Freshmen Joanna Chou and Jaskeerat Mann have raised more than $1,500 to support clean water projects in Africa – the result of a joke started on the roof of Mitchell Hall.
One night last month, the two were talking about spoof Facebook events – like “Run around Central Park like Spongebob and scream ‘I’m Ready’” and “Destroy Hurricane Irma by cooling the Atlantic with ice cubes” – that have gone viral online, drawing thousands of virtual “attendees,” when Mann thought of one herself.
“Sing ‘Africa’ by Toto at the White House – how funny would that be?” she recalled saying to Chou.
That same night – Sept. 14 – Chou created the event page, scheduling the singalong for Oct. 6 and writing in its description, “Sing along to the greatest song ever composed.” The song, an early 1980s soft rock hit, has recently regained widespread popularity.
But after the pair shared the event on GW’s student-run Facebook memes page, the plan took off with more than 20,000 users marking themselves “interested” as of Sunday. After seeing its surging popularly, the two decided to do something “a little more substantial” with the attention, they decided to use the platform to support a charity.
The girls partnered with The Water Project, an international nonprofit organization that helps provide clean water and proper sanitation to people in sub-Saharan Africa. They created a fundraiser on the group’s website, shared the page in the Facebook group and set a goal of raising $2,000 by the day of the event, where they will also collect donations in person.
“We tried to search for something that’s related to the song, and we also tried to find something everybody could agree on,” Chou said. “That way we could get as much support as possible and do as much good as possible.”
During the five-minute event Friday, attendees will gather on the North Lawn of the White House – more than 4,000 marked themselves as “going” on Facebook – bearing glow sticks and instruments, according to the Facebook page. Because of the event’s popularity, the two had to file for a permit with the National Park Service to congregate in front of the White House.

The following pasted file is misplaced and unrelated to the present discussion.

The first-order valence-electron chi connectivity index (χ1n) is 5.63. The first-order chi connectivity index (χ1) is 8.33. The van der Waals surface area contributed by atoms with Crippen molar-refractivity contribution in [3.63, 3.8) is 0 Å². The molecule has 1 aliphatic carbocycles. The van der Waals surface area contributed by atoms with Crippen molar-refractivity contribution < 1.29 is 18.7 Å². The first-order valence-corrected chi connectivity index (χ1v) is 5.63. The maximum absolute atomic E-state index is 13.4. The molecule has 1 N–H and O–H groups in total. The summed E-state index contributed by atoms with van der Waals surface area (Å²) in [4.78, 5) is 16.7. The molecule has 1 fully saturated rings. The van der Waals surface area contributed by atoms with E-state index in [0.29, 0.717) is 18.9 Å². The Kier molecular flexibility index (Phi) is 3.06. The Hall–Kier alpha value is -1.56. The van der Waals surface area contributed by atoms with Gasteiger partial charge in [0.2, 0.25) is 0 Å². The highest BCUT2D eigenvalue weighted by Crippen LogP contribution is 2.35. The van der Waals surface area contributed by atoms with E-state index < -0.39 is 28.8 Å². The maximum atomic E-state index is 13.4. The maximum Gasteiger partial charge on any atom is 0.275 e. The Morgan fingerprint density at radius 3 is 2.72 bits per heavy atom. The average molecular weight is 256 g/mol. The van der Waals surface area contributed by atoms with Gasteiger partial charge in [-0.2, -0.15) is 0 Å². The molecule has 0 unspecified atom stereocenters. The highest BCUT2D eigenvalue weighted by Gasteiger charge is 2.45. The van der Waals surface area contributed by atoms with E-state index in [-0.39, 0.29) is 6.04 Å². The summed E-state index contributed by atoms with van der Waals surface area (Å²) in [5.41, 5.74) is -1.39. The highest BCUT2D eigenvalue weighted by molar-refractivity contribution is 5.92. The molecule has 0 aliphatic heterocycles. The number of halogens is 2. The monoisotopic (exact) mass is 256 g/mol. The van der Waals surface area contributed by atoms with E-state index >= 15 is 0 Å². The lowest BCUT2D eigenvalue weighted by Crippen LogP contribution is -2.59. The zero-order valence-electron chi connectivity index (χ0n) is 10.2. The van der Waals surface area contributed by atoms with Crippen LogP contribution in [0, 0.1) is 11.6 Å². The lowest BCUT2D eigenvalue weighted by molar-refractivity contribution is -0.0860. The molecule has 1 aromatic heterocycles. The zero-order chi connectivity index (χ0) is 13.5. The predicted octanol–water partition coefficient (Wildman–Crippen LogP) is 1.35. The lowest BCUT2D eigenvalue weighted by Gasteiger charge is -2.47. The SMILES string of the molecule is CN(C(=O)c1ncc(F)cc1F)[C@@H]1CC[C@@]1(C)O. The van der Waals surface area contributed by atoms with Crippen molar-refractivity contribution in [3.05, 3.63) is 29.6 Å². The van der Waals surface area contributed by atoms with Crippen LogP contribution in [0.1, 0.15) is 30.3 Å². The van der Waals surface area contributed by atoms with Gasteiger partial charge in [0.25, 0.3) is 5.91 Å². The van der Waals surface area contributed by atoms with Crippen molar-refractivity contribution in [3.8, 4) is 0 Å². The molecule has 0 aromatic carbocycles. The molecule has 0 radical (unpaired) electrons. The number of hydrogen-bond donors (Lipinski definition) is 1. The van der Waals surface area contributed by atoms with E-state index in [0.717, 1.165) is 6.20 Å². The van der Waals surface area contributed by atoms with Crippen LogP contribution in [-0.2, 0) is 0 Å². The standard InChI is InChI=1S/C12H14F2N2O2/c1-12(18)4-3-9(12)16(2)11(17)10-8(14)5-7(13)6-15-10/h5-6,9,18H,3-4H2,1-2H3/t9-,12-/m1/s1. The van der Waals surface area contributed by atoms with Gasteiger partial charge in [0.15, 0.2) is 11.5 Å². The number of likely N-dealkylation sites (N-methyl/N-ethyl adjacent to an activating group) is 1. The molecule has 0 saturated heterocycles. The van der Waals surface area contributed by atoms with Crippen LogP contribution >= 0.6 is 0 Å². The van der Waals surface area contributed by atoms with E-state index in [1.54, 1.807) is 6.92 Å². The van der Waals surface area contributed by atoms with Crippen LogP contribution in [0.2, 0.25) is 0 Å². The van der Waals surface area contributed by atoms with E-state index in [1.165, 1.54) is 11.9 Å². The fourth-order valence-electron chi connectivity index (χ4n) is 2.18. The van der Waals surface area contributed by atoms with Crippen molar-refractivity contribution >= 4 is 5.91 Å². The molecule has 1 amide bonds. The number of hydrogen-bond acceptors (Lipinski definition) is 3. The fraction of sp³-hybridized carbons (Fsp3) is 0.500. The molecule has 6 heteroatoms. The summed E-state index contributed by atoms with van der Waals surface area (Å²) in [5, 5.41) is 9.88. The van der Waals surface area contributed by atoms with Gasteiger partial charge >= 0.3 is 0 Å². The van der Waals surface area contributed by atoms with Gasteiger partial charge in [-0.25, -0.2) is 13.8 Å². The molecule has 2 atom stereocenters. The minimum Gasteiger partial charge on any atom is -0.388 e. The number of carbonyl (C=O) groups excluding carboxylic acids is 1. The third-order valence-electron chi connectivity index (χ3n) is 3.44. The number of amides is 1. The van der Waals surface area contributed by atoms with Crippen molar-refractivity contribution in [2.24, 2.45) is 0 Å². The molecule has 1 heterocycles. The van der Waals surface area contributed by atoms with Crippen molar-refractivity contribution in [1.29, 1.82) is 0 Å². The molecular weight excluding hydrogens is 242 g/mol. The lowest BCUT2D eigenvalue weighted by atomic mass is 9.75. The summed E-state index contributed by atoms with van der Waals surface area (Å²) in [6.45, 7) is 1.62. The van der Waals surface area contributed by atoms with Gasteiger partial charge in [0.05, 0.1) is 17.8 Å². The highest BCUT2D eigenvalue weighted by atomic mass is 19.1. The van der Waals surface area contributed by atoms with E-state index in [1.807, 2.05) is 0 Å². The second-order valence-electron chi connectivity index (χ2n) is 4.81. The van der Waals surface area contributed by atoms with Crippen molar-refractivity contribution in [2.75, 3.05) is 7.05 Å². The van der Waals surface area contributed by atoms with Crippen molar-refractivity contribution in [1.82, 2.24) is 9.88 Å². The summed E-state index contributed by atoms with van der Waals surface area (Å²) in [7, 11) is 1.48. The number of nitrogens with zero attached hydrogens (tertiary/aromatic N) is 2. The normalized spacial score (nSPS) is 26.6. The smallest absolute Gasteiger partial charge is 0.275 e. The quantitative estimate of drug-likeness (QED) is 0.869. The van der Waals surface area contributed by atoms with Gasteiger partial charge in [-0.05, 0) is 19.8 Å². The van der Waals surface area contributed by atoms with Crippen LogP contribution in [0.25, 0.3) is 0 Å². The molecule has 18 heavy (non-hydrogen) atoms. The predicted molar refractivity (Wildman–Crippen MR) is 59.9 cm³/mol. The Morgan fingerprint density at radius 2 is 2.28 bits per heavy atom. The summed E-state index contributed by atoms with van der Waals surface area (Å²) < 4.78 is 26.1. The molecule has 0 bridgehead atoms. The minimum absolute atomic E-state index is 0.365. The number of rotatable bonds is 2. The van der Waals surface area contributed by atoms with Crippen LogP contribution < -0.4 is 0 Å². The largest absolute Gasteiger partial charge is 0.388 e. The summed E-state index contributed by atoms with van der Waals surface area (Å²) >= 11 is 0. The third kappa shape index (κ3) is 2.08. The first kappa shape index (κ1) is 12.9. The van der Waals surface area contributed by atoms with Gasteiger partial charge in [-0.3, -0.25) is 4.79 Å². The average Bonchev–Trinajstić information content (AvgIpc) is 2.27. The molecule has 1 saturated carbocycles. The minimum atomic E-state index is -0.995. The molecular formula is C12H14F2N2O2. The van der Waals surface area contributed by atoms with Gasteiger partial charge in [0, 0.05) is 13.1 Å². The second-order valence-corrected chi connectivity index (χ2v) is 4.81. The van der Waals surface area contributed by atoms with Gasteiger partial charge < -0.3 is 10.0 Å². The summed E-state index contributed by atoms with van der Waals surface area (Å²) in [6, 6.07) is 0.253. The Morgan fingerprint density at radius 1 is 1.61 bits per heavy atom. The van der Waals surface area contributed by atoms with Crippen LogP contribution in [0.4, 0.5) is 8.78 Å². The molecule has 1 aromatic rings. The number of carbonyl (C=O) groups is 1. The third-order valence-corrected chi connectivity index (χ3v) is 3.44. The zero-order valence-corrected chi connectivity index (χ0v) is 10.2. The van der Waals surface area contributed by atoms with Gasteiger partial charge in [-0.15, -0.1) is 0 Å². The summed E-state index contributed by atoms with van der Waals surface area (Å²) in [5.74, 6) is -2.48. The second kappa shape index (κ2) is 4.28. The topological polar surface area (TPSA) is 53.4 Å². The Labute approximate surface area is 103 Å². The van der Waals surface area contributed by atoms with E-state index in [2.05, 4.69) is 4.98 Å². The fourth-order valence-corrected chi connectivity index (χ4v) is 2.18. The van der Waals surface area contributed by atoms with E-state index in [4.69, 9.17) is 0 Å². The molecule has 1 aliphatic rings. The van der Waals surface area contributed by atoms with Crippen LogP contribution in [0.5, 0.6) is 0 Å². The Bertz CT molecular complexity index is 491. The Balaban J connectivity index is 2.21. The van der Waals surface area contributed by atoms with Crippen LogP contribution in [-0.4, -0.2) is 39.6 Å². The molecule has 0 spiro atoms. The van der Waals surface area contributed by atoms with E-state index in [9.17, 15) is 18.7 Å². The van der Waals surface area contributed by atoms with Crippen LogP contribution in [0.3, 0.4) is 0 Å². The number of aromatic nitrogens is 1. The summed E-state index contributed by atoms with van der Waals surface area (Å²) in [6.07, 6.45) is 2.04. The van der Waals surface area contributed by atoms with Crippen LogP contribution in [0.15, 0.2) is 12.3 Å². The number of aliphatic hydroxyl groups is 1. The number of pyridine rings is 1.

“I think it’s actually a bigger project than we thought we would take on,” Mann said.
The event gained so much traction that Toto’s keyboardist David Paich and Susan Porcaro Goings, the widow of the band’s late drummer Jeff Porcaro – contacted the girls.
Goings said she was impressed with the girls’ work on the project and how organized they were in putting it together. She donated $500 to the cause and will fly up from Florida to attend the event this week, she said.
“‘Africa’ has been such a heartwarming song for so many people for such a long time,” she said. “I just knew that Jeff would be really pleased, especially that they linked it with the campaign for clean water in Africa.”
Lisa McAllister, The Water Project’s director of marketing and communications, said after Chou and Mann set up their fundraiser on the nonprofit’s website, the group sent the girls wristbands, window decals, t-shirts and water bottles to hand out at the event.
“We work in Africa, so we love that band, and obviously that song. So when we saw this we were like, ‘oh cool – we’ll see what happens with this,’ and then we saw that it was really going viral on Facebook,” McAllister said.
Maggie Reilly, the group’s communications assistant, said she was proud of the girls for using their viral platform to “speak out for the water crisis.” Almost 1 billion people in developing countries don’t have access to clean, safe drinking water, perpetuating poverty and spreading disease in those communities, according to the nonprofit’s website.
“They could have just done the event and just sang in front of the White House, and that would have been it,” she said. “But they decided that since they have all this attention, why not bring some good to it and some light to it?”
More than $1,500 has been raised for the event so far through The Water Project’s online platform. The money raised will be combined with other fundraisers and be dedicated to a water project in Africa that the group has not yet determined, she said.
Reilly said it takes about $12,000 to complete one water project, which can include installing wells with hand-pumps, household sanitation units and rainwater catchment systems to improve access to clean water.
Chou and Mann said they plan to continue using social media to promote charitable efforts and are in the process of creating a student organization focused on that work.
So far, the girls are weighing two names, though neither is confirmed: “Memes for Dreams” and “Memeingful Action.”
“This whole meme idea has struck up a lot of interest in people,” Mann said. “I feel like we could focus a student org on that, that also helps out student charities. That would also probably be really successful because it is geared toward college students and young people.”
Riley Burke and Dani Grace contributed reporting.